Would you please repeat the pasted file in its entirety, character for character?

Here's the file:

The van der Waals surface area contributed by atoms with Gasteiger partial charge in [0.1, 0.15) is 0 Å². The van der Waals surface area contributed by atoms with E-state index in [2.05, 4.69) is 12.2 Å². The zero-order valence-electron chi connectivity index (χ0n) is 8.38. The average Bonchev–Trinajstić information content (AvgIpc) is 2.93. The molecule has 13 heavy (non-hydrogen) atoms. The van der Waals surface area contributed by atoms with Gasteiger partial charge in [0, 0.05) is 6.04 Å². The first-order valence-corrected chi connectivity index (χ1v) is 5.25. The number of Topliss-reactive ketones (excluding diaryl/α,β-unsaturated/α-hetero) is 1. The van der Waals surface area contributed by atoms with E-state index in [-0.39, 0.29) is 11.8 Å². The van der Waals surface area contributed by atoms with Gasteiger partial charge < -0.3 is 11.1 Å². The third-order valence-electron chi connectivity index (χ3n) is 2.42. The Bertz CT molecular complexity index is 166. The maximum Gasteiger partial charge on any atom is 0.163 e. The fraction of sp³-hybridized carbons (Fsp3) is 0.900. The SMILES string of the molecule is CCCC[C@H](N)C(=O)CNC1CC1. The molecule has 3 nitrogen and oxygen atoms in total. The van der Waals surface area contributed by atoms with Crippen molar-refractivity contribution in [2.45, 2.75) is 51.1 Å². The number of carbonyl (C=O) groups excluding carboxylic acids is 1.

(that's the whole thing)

The van der Waals surface area contributed by atoms with Gasteiger partial charge in [0.1, 0.15) is 0 Å². The van der Waals surface area contributed by atoms with E-state index in [2.05, 4.69) is 12.2 Å². The zero-order valence-electron chi connectivity index (χ0n) is 8.38. The average Bonchev–Trinajstić information content (AvgIpc) is 2.93. The molecule has 13 heavy (non-hydrogen) atoms. The van der Waals surface area contributed by atoms with Gasteiger partial charge in [0, 0.05) is 6.04 Å². The first-order valence-corrected chi connectivity index (χ1v) is 5.25. The number of Topliss-reactive ketones (excluding diaryl/α,β-unsaturated/α-hetero) is 1. The van der Waals surface area contributed by atoms with E-state index in [-0.39, 0.29) is 11.8 Å². The van der Waals surface area contributed by atoms with Gasteiger partial charge < -0.3 is 11.1 Å². The third-order valence-electron chi connectivity index (χ3n) is 2.42. The Bertz CT molecular complexity index is 166. The maximum Gasteiger partial charge on any atom is 0.163 e. The fraction of sp³-hybridized carbons (Fsp3) is 0.900. The SMILES string of the molecule is CCCC[C@H](N)C(=O)CNC1CC1. The molecule has 3 nitrogen and oxygen atoms in total. The van der Waals surface area contributed by atoms with Crippen molar-refractivity contribution in [2.45, 2.75) is 51.1 Å². The number of carbonyl (C=O) groups excluding carboxylic acids is 1.